Managing manure: A balancing act
Society is becoming increasingly concerned about surface and groundwater quality degradation from agricultural operations. We are becoming more aware that environmental problems can occur with over-application of manure applied to land repeatedly over a period of years. Overloading soil with nutrients, poor manure handling or poor timing of manure applications can lead to contamination of surface or groundwater.
However, if good manure management practices are followed, animal waste can be utilized as a valuable nutrient resource rather than treated as a waste that becomes an environmental concern.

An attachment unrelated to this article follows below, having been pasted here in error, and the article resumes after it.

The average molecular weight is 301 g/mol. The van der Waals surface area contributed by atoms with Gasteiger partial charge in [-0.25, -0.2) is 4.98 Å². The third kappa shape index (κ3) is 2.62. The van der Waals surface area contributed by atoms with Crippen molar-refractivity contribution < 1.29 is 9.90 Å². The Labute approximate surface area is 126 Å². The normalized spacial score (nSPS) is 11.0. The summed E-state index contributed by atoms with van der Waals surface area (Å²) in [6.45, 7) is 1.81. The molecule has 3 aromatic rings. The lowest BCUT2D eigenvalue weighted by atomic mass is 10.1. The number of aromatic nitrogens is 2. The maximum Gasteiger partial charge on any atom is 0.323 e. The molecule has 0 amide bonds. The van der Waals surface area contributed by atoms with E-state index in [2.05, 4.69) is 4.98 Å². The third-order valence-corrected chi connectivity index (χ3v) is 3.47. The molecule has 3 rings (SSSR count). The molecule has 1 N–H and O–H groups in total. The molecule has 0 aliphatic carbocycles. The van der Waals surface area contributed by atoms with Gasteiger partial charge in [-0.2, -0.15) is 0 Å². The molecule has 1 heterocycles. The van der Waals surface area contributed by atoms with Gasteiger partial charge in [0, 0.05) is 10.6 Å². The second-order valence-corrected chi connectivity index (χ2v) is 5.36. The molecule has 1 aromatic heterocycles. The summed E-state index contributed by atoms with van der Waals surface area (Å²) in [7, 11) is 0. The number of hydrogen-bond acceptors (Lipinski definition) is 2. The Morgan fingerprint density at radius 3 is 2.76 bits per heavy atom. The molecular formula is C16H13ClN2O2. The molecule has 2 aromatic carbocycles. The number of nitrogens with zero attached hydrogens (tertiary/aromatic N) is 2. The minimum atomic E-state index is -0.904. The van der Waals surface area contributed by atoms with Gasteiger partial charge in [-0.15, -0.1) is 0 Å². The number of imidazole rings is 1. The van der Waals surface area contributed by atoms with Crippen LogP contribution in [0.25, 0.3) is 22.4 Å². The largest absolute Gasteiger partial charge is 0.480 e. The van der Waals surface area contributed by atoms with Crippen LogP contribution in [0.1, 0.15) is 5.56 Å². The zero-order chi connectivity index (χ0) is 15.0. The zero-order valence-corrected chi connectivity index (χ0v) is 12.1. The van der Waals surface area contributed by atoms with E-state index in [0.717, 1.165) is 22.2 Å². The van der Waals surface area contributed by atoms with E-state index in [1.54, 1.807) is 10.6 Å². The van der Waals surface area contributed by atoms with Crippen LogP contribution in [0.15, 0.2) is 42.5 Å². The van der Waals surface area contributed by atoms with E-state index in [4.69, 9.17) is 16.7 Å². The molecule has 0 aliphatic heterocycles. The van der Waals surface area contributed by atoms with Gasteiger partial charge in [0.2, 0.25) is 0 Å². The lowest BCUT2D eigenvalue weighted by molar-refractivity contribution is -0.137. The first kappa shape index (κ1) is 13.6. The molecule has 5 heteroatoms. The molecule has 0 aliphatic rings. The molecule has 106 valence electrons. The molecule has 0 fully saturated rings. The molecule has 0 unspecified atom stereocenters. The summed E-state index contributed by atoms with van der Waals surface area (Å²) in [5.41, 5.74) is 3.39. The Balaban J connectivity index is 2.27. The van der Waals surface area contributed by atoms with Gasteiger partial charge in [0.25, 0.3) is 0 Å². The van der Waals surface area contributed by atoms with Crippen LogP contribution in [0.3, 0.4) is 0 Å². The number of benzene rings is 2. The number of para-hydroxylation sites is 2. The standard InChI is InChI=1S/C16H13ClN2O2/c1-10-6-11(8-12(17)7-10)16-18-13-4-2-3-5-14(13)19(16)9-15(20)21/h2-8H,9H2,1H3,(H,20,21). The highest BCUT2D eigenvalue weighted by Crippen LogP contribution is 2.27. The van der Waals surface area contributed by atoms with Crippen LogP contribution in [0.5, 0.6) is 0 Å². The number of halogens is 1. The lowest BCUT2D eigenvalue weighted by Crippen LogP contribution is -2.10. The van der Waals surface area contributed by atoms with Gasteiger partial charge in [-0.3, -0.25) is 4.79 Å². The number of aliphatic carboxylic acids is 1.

It is important to realize it is not possible to apply manure to match crop requirements for all nutrients. When manure is applied based on one nutrient, other nutrients will be either over- or under-applied. For example, if feedlot manure is applied to meet the nitrogen (N) requirements of a wheat crop, phosphorus (P) will be applied at approximately three to six times the rate of crop requirements, depending on the P level in manure. Repeated applications over a period of years will result in build-up of high levels of P in soil. To complicate the situation, nutrients such as N and P are contained in a number of different organic forms in manure. The unavailable nutrient compounds break down and release at different rates over a period of years.